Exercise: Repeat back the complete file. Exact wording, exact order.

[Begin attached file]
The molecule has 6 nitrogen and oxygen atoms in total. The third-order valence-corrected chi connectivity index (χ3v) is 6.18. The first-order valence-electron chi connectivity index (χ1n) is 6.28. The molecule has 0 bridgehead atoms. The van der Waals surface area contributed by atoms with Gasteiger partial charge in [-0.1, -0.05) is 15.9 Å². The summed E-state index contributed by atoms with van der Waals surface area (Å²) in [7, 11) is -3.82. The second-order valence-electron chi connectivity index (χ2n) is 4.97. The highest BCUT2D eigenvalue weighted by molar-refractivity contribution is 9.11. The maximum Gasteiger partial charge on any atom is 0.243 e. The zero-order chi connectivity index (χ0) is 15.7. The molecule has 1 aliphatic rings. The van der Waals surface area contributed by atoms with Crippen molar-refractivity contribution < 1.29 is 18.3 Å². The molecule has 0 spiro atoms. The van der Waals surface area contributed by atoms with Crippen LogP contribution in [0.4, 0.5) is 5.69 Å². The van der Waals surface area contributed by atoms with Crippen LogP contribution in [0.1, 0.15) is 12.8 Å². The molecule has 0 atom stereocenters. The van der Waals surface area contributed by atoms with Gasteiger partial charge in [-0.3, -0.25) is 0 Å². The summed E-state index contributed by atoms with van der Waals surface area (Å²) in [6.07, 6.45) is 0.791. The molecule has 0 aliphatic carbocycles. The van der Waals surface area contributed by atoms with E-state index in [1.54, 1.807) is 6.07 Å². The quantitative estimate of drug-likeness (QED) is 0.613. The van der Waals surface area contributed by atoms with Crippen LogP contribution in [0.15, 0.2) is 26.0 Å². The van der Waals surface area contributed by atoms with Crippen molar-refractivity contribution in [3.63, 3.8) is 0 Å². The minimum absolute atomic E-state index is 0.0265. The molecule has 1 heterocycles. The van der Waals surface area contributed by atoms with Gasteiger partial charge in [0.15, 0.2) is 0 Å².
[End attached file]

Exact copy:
The molecule has 6 nitrogen and oxygen atoms in total. The third-order valence-corrected chi connectivity index (χ3v) is 6.18. The first-order valence-electron chi connectivity index (χ1n) is 6.28. The molecule has 0 bridgehead atoms. The van der Waals surface area contributed by atoms with Gasteiger partial charge in [-0.1, -0.05) is 15.9 Å². The summed E-state index contributed by atoms with van der Waals surface area (Å²) in [7, 11) is -3.82. The second-order valence-electron chi connectivity index (χ2n) is 4.97. The highest BCUT2D eigenvalue weighted by molar-refractivity contribution is 9.11. The maximum Gasteiger partial charge on any atom is 0.243 e. The zero-order chi connectivity index (χ0) is 15.7. The molecule has 1 aliphatic rings. The van der Waals surface area contributed by atoms with Crippen molar-refractivity contribution < 1.29 is 18.3 Å². The molecule has 0 spiro atoms. The van der Waals surface area contributed by atoms with Crippen LogP contribution in [0.4, 0.5) is 5.69 Å². The van der Waals surface area contributed by atoms with Crippen LogP contribution in [0.1, 0.15) is 12.8 Å². The molecule has 0 atom stereocenters. The van der Waals surface area contributed by atoms with Gasteiger partial charge in [-0.3, -0.25) is 0 Å². The summed E-state index contributed by atoms with van der Waals surface area (Å²) in [6.07, 6.45) is 0.791. The molecule has 0 aliphatic carbocycles. The van der Waals surface area contributed by atoms with E-state index in [1.54, 1.807) is 6.07 Å². The quantitative estimate of drug-likeness (QED) is 0.613. The van der Waals surface area contributed by atoms with Crippen LogP contribution in [0.15, 0.2) is 26.0 Å². The van der Waals surface area contributed by atoms with Crippen molar-refractivity contribution in [3.63, 3.8) is 0 Å². The minimum absolute atomic E-state index is 0.0265. The molecule has 1 heterocycles. The van der Waals surface area contributed by atoms with Gasteiger partial charge in [0.15, 0.2) is 0 Å².